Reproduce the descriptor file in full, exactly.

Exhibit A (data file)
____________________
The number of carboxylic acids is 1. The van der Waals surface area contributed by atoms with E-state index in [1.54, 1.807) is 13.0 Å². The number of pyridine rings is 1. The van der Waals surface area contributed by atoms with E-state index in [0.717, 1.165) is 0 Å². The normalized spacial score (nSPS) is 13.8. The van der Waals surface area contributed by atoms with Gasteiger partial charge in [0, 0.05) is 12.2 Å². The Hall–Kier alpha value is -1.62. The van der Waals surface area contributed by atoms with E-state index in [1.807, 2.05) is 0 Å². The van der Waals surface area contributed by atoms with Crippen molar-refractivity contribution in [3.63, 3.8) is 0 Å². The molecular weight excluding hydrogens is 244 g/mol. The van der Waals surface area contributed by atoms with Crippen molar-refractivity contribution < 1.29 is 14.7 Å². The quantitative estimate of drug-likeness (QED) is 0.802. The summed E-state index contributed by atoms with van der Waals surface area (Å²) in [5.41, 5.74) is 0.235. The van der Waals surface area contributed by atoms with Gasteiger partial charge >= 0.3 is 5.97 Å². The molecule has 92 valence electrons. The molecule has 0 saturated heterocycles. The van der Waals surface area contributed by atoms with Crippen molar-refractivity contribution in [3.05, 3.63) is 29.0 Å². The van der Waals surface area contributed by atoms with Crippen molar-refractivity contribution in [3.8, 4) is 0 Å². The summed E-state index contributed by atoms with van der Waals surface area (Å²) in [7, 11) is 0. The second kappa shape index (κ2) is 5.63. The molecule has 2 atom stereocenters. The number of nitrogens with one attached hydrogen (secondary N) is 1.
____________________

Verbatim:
The number of carboxylic acids is 1. The van der Waals surface area contributed by atoms with E-state index in [1.54, 1.807) is 13.0 Å². The number of pyridine rings is 1. The van der Waals surface area contributed by atoms with E-state index in [0.717, 1.165) is 0 Å². The normalized spacial score (nSPS) is 13.8. The van der Waals surface area contributed by atoms with Gasteiger partial charge in [0, 0.05) is 12.2 Å². The Hall–Kier alpha value is -1.62. The van der Waals surface area contributed by atoms with E-state index in [1.807, 2.05) is 0 Å². The van der Waals surface area contributed by atoms with Crippen molar-refractivity contribution in [3.63, 3.8) is 0 Å². The molecular weight excluding hydrogens is 244 g/mol. The van der Waals surface area contributed by atoms with Crippen molar-refractivity contribution < 1.29 is 14.7 Å². The quantitative estimate of drug-likeness (QED) is 0.802. The summed E-state index contributed by atoms with van der Waals surface area (Å²) in [5.41, 5.74) is 0.235. The van der Waals surface area contributed by atoms with Gasteiger partial charge >= 0.3 is 5.97 Å². The molecule has 92 valence electrons. The molecule has 0 saturated heterocycles. The van der Waals surface area contributed by atoms with Crippen molar-refractivity contribution in [3.05, 3.63) is 29.0 Å². The van der Waals surface area contributed by atoms with Crippen molar-refractivity contribution in [3.8, 4) is 0 Å². The summed E-state index contributed by atoms with van der Waals surface area (Å²) in [7, 11) is 0. The second kappa shape index (κ2) is 5.63. The molecule has 2 atom stereocenters. The number of nitrogens with one attached hydrogen (secondary N) is 1.